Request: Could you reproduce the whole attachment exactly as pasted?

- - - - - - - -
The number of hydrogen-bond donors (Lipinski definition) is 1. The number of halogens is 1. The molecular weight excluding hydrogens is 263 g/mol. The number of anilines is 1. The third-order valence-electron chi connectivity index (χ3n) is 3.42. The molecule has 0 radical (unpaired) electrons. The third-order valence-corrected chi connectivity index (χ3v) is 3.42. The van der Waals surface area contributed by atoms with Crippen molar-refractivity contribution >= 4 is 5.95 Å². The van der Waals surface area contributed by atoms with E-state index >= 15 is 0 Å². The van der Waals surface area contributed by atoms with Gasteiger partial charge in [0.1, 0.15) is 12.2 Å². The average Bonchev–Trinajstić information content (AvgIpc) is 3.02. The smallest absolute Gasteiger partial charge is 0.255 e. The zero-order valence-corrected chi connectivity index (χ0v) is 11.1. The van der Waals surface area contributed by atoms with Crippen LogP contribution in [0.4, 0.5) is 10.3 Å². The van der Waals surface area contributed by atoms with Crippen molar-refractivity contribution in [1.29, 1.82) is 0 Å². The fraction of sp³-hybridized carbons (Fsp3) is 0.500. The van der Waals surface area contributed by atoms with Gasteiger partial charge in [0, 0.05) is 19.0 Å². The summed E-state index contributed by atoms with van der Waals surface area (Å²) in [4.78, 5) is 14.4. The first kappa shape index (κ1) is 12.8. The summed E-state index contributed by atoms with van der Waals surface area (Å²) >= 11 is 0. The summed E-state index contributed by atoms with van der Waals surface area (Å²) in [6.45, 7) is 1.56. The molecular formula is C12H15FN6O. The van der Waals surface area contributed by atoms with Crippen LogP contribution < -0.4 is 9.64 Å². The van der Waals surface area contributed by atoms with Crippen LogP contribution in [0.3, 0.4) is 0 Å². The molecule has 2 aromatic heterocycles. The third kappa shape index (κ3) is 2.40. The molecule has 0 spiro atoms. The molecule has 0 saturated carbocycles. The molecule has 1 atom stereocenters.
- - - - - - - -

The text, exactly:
The number of hydrogen-bond donors (Lipinski definition) is 1. The number of halogens is 1. The molecular weight excluding hydrogens is 263 g/mol. The number of anilines is 1. The third-order valence-electron chi connectivity index (χ3n) is 3.42. The molecule has 0 radical (unpaired) electrons. The third-order valence-corrected chi connectivity index (χ3v) is 3.42. The van der Waals surface area contributed by atoms with Crippen molar-refractivity contribution >= 4 is 5.95 Å². The van der Waals surface area contributed by atoms with E-state index >= 15 is 0 Å². The van der Waals surface area contributed by atoms with Gasteiger partial charge in [0.1, 0.15) is 12.2 Å². The average Bonchev–Trinajstić information content (AvgIpc) is 3.02. The smallest absolute Gasteiger partial charge is 0.255 e. The zero-order valence-corrected chi connectivity index (χ0v) is 11.1. The van der Waals surface area contributed by atoms with Crippen LogP contribution in [0.4, 0.5) is 10.3 Å². The van der Waals surface area contributed by atoms with Crippen molar-refractivity contribution in [1.29, 1.82) is 0 Å². The fraction of sp³-hybridized carbons (Fsp3) is 0.500. The van der Waals surface area contributed by atoms with Gasteiger partial charge in [0, 0.05) is 19.0 Å². The summed E-state index contributed by atoms with van der Waals surface area (Å²) in [4.78, 5) is 14.4. The first kappa shape index (κ1) is 12.8. The summed E-state index contributed by atoms with van der Waals surface area (Å²) >= 11 is 0. The summed E-state index contributed by atoms with van der Waals surface area (Å²) in [6.45, 7) is 1.56. The molecular formula is C12H15FN6O. The van der Waals surface area contributed by atoms with Crippen LogP contribution < -0.4 is 9.64 Å². The van der Waals surface area contributed by atoms with Crippen LogP contribution in [0.3, 0.4) is 0 Å². The molecule has 2 aromatic heterocycles. The third kappa shape index (κ3) is 2.40. The molecule has 0 spiro atoms. The molecule has 0 saturated carbocycles. The molecule has 1 atom stereocenters.